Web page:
Chancroid in Emergency Medicine Treatment & Management

Updated: Jan 04, 2023
  • Author: Kristine Song, MD; Chief Editor: Barry E Brenner, MD, PhD, FACEP  more...
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Approach Considerations

Patients with chancroid, along with all of their sexual partners within 10 days of contact preceding the onset of symptoms, should receive treatment. [13]


Emergency Department Care

CDC treatment guidelines for chancroid recommend one of the following options [13] :

  • Azithromycin 1 g orally as a single dose
  • Ceftriaxone 250 mg IM as a single dose
  • Ciprofloxacin 500 mg orally twice a day for 3 days
  • Erythromycin base 500 mg orally three times a day for 7 days

Resistance to ciprofloxacin and erythromycin has been reported.

Ciprofloxacin should be avoided in pregnant breastfeeding patients. [13]

In pregnancy, ceftriaxone and azithromycin are preferred treatment regimens. 

A longer course of treatment may be necessary in the following patients [13] :

  • Uncircumcised males
  • Patients with HIV infection
  • Patients with fluctuant lymphadenopathy

Other, more common, causes of painful genital ulcers and tender suppurative inguinal adenopathy should be considered, and patients should be treated for other STDs as well, including HSV and syphilis. [13] In endemic areas, patients should be treated for granuloma inguinale. Therapy for lymphogranuloma venereum should be given if inguinal buboes are present.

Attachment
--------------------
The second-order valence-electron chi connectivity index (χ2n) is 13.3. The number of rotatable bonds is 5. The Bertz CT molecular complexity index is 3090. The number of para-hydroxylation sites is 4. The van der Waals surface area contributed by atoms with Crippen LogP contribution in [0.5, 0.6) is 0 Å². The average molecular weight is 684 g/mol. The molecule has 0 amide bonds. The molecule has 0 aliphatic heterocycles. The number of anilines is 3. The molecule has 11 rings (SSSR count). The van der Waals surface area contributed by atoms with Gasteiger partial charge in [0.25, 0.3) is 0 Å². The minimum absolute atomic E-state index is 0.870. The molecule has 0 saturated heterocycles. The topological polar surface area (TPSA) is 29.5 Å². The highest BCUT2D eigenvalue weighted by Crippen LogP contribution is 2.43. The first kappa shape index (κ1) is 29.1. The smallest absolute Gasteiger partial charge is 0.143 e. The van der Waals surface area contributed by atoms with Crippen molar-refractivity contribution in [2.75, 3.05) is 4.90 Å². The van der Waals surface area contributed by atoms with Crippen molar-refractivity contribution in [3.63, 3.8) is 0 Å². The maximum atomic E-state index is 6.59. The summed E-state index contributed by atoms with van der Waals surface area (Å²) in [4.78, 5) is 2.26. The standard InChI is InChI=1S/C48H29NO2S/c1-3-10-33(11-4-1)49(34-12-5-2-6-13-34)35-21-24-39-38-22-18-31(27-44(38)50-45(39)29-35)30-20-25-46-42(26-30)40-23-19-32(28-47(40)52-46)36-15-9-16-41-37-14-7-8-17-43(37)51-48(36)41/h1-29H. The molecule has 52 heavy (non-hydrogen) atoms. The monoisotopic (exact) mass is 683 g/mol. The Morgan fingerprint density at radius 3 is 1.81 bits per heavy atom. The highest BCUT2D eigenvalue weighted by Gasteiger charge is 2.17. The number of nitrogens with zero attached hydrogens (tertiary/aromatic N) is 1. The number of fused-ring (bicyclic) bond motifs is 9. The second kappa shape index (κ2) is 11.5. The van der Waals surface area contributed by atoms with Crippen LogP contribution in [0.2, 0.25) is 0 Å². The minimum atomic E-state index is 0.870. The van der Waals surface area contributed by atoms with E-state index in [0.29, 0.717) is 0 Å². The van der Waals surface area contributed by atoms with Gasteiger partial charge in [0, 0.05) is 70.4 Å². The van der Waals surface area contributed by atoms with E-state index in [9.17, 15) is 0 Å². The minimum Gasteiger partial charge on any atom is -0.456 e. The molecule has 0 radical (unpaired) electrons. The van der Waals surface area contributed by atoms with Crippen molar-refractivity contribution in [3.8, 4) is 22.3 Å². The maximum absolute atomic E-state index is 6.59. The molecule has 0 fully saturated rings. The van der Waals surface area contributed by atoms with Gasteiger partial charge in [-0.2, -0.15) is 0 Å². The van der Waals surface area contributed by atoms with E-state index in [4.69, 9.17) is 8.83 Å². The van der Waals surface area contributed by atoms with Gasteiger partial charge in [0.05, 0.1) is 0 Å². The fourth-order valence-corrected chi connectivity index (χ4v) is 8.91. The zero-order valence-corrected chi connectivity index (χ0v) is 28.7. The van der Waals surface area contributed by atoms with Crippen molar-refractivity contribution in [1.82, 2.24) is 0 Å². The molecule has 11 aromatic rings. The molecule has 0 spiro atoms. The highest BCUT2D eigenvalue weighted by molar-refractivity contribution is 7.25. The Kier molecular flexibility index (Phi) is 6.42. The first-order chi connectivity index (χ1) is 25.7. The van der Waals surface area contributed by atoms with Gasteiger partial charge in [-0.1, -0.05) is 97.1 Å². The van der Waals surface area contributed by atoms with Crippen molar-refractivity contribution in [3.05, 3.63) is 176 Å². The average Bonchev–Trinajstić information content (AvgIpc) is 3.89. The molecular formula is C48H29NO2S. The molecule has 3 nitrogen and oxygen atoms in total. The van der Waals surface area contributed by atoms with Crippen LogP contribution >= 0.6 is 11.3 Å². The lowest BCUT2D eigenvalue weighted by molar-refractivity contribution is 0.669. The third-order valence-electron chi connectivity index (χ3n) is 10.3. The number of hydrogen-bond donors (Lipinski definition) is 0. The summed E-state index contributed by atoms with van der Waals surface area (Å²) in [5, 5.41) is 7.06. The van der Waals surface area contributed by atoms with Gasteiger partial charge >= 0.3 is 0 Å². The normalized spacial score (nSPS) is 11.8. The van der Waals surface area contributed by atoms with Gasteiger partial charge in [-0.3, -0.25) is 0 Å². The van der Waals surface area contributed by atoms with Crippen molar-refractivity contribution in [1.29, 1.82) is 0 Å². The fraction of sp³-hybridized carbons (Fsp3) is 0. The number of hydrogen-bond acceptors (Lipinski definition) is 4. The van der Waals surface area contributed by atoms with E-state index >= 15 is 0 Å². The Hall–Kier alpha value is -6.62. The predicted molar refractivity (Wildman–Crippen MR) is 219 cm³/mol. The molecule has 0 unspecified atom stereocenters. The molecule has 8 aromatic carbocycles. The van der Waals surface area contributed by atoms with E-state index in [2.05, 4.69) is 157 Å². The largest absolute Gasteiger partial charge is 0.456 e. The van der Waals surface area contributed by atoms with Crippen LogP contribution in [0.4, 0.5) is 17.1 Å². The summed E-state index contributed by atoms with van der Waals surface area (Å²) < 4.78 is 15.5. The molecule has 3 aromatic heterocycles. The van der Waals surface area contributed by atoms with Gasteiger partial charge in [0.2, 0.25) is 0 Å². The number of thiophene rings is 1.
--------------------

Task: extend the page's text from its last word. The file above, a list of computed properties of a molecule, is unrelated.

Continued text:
Streptomycin and ceftriaxone have been shown to be synergistic in the treatment of chancroid.

Single-dose ciprofloxacin (92% cure rate) and azithromycin are effective. These treatment options also offer the advantage of directly observed, single-dose therapy. Several isolates have showed intermediate resistance to single-dose therapy. The prevalence of these isolates is not known at this time. [13]

Encourage abstinence until ulcer has healed. Sexual partners of patients with chancroid should be treated if there has been sexual contact within 10 days of symptom presentation. 


Surgical Care

Fluctuant lymphadenopathy may require incision and drainage or needle aspiration. [13] Incision and drainage is preferred, as it decreases the likelihood of repeat drainage.



Scarring, phimosis, balanoposthitis, ruptured buboes with severe pain, and fistula formation are complications. Sexual dysfunction due to scar formation may also occur.



Patients need to be educated about safe sex practices. [13]

Patients should be educated about the increased risk of HIV transmission in the presence of genital ulcers. [10]

Treatment of partners is similar to the source patient. All sexual partners encountered 10 days preceding the onset of symptoms should be treated. [13]


Long-Term Monitoring

Considerations in cases of treatment failure include the following [13] :

  • Incorrect diagnosis
  • Coinfection with other STDs
  • Coinfection with HIV
  • Treatment noncompliance
  • Resistance of the H ducreyi strain

Further Outpatient Care

Follow-up should occur within 3-7 days after treatment initiation. [13]

Ulcers should symptomatically improve within 3 days and objectively within 7 days. [13]

Factors associated with treatment-resistant chancroid include the following [10, 13] :

  • HIV infection
  • Large ulcer
  • Uncircumcised male
  • Fluctuant lymphadenopathy

Single-dose therapy may fail in HIV-positive patients, warranting close monitoring. [13]

In patients with HIV infection, the same regimens may be used, but note that these patients are more likely to experience treatment failure, which may necessitate repeated or longer therapy. [13]

Patients should be tested for HIV at the time of diagnosis. If the screening test is negative, they should be retested for HIV and syphilis in 3 months. [18]